Reflections on the Twelve Steps to a Compassionate Life
Part Two of Step Four, by Sara Neall
As Sister Henrita and I continue our study of the Twelve Steps to a Compassionate Life by Karen Armstrong, we arrive at the fourth step, empathy. Armstrong opens this chapter by telling about the Buddha’s early life. The story goes, his father, disappointed when told that his son, after seeing great suffering was destined to be a monk, posted guards around the palace to keep all distress at bay. Of course this was impossible and at the age of 29, after being shocked by the reality of sickness,aging and death, the Buddha left the comfort of his home in order to understand how to bear the sorrows of the world.
Empathy is the ability to understand and share the feelings of another, to do this we must turn towards suffering.
Below is a picture of my friend, Thomas Windsor and his father Jesse participating in the honor flight.
Jesse Louis Windsor grew up in Slocomb, Alabama. He went into the United States Army at the young age 16 1/2, with his mother’s reluctant blessing, to escape the hardships of the South. He is a dedicated family man, a hard worker, church deacon and was successful with minimal formal education.
On Monday, April 6, he tested positive for COVID19 while in a rehabilitation center for back surgery. Jesse is 96 years old.
His son Thomas writes,
We loved, and continue to love this facility [the care home where Jesse Windsor currently lives]- they take good care of him, and he knows the staff. But it was inevitable that the virus would find its way there. The staff, hardworking as they are, must go home every evening, and return each day, typically by public transportation. The doctor(s) service multiple facilities. How could it not enter the premises? We were able to face time a couple times last week- he is out of breath and a bit confused. I try to tell him daily that me and my sister did our best, that cruel timing got the best of the situation, and that we are here for him, and for each other. I could never imagine him going through this without my guidance or presence, yet he is. I try not to dwell on the loneliness and uncertainty he and the others must be encountering. But then I watch my thoughts . . .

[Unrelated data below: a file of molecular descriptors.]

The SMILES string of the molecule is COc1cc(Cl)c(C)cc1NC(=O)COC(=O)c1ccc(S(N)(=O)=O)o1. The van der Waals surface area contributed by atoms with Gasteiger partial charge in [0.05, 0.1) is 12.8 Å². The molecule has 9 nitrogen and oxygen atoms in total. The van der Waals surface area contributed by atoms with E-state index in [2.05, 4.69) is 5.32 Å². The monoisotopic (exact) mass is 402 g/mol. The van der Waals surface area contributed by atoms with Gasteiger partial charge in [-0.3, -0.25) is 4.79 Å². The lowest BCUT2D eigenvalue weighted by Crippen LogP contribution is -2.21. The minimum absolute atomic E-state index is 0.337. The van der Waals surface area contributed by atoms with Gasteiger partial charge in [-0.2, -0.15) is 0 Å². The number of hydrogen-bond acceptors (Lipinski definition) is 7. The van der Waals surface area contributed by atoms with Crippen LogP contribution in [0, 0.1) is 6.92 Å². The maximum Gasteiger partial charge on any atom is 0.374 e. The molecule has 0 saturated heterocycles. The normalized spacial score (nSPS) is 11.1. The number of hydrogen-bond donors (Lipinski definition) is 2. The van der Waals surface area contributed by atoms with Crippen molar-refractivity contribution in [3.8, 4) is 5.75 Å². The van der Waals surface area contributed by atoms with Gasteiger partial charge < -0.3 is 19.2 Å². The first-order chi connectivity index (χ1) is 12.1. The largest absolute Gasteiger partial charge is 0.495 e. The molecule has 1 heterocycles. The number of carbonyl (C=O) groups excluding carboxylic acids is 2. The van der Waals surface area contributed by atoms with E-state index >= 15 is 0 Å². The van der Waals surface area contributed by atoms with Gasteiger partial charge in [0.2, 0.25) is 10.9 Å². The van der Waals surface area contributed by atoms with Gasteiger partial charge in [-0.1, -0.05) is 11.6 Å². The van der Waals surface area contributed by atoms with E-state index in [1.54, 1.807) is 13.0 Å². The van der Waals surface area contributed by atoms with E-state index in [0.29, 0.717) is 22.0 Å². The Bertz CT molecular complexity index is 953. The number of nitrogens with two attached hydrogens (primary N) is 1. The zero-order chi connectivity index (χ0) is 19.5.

In the Buddhist tradition our existence bears three marks; suffering, impermanence and non-self. I understand this to mean, that illness/aging/death is embedded into life, that everything is changing, and that I am not at the center nor am I alone. These three marks hold the truth and in order to be fully awake and alive we need to see them and be in relationship with them. We can only do this by looking directly and seeing clearly. This takes courage.
As a tool for understanding empathy, Sister Henrita wrote about the art of mandala. Her beautiful mandalas represent our relationships to each other and the world around us. Through the art of creation, or the act of observation mandalas remind us of our connections and our relationships.
Thomas is a dear friend yet I have never had the honor of meeting his father. However, when I look directly and deeply, I know Thomas’ love for his father in the way I know my own love for my father. I know Thomas’ fear in the way I know my own fear.
Suffering is a law of life. It takes courage to look at it directly. However, when we see it in relationship to its changing nature and its universality it becomes a path of wisdom and compassion.